Example - 6.3

Talend ESB Mediation Developer Guide

EnrichVersion
6.3
EnrichProdName
Talend Data Fabric
Talend Data Services Platform
Talend ESB
Talend MDM Platform
Talend Open Studio for ESB
Talend Real-Time Big Data Platform
task
Design and Development
EnrichPlatform
Talend ESB

In this example we'll create a black box context, then we'll use it from another CamelContext.

Defining the context component

First you need to create a CamelContext, add some routes in it, start it and then register the CamelContext into the Registry (JNDI, Spring, Guice or OSGi etc).

This can be done in the usual Camel way from this test case (see the createRegistry() method); this example shows Java and JNDI being used:

// let's create our black box as a Camel context and a set of routes
DefaultCamelContext blackBox = new DefaultCamelContext(registry);
blackBox.setName("blackBox");
blackBox.addRoutes(new RouteBuilder() {
   @Override
   public void configure() throws Exception {
      // receive purchase orders, let's process it in some way then send
      // an invoice to our invoice endpoint
      from("direct:purchaseOrder")
         .setHeader("received")
         .constant("true")
         .to("direct:invoice");
   }
});
blackBox.start();

registry.bind("accounts", blackBox);

Notice in the above route we are using pure local endpoints ( direct and seda ). Also note we expose this CamelContext using the accounts ID. We can do the same thing in Spring via:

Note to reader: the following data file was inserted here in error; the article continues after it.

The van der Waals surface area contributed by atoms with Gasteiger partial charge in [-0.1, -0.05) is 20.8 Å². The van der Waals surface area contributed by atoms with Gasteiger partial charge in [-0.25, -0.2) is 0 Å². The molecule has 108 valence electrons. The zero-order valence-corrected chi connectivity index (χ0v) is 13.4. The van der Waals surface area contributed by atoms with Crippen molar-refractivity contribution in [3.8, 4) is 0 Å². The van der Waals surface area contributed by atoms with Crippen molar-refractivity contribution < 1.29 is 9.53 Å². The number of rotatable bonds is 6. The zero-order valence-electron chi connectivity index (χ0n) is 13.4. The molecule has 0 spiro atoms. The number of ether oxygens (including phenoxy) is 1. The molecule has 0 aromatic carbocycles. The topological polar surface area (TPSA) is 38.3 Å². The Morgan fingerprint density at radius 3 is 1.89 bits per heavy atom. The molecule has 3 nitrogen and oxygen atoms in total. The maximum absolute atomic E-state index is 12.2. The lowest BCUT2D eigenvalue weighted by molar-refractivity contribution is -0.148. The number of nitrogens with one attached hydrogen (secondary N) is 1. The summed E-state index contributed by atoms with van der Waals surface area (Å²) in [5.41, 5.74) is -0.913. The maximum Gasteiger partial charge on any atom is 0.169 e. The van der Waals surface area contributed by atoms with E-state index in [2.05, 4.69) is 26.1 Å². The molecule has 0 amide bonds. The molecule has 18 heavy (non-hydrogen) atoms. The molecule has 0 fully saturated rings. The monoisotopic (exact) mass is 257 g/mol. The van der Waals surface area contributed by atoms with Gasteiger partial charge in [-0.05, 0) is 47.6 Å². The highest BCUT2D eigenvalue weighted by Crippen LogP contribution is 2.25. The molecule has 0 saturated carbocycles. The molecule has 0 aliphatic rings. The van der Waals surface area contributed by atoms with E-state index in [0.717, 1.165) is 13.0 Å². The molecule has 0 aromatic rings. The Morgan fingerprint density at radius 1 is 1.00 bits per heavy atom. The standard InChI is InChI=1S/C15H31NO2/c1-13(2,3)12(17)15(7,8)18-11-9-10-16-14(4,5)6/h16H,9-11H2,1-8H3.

<camelContext id="accounts" xmlns="http://camel.apache.org/schema/spring">
   <route> 
      <from uri="direct:purchaseOrder"/>
      ...
      <to uri="direct:invoice"/>
   </route>
</camelContext>

Using the context component

Then in another CamelContext we can then refer to this "accounts black box" by just sending to accounts:purchaseOrder and consuming from accounts:invoice .

If you prefer to be more verbose and explicit you could use context:accounts:purchaseOrder or even context:accounts:direct://purchaseOrder if you prefer. But using logical endpoint URIs is preferred as it hides the implementation detail and provides a simple logical naming scheme.

For example, if we wish to subsequently expose this accounts black box on some middleware (outside of the black box) we can do things like:

<camelContext xmlns="http://camel.apache.org/schema/spring">
   <route> 
      <!-- consume from an ActiveMQ into the black box -->
      <from uri="activemq:Accounts.PurchaseOrders"/>
      <to uri="accounts:purchaseOrders"/>
   </route>
   <route>   
      <!-- let's send invoices from the black box -->
      <!-- to a different ActiveMQ Queue -->
      <from uri="accounts:invoice"/>
      <to uri="activemq:UK.Accounts.Invoices"/>
   </route>
</camelContext>

Naming endpoints

A context component instance can have many public input and output endpoints that can be accessed from outside its CamelContext. When there are many it is recommended that you use logical names for them to hide the middleware as shown above.

However when there is only one input, output or error/dead letter endpoint in a component we recommend using the common posix shell names in, out and err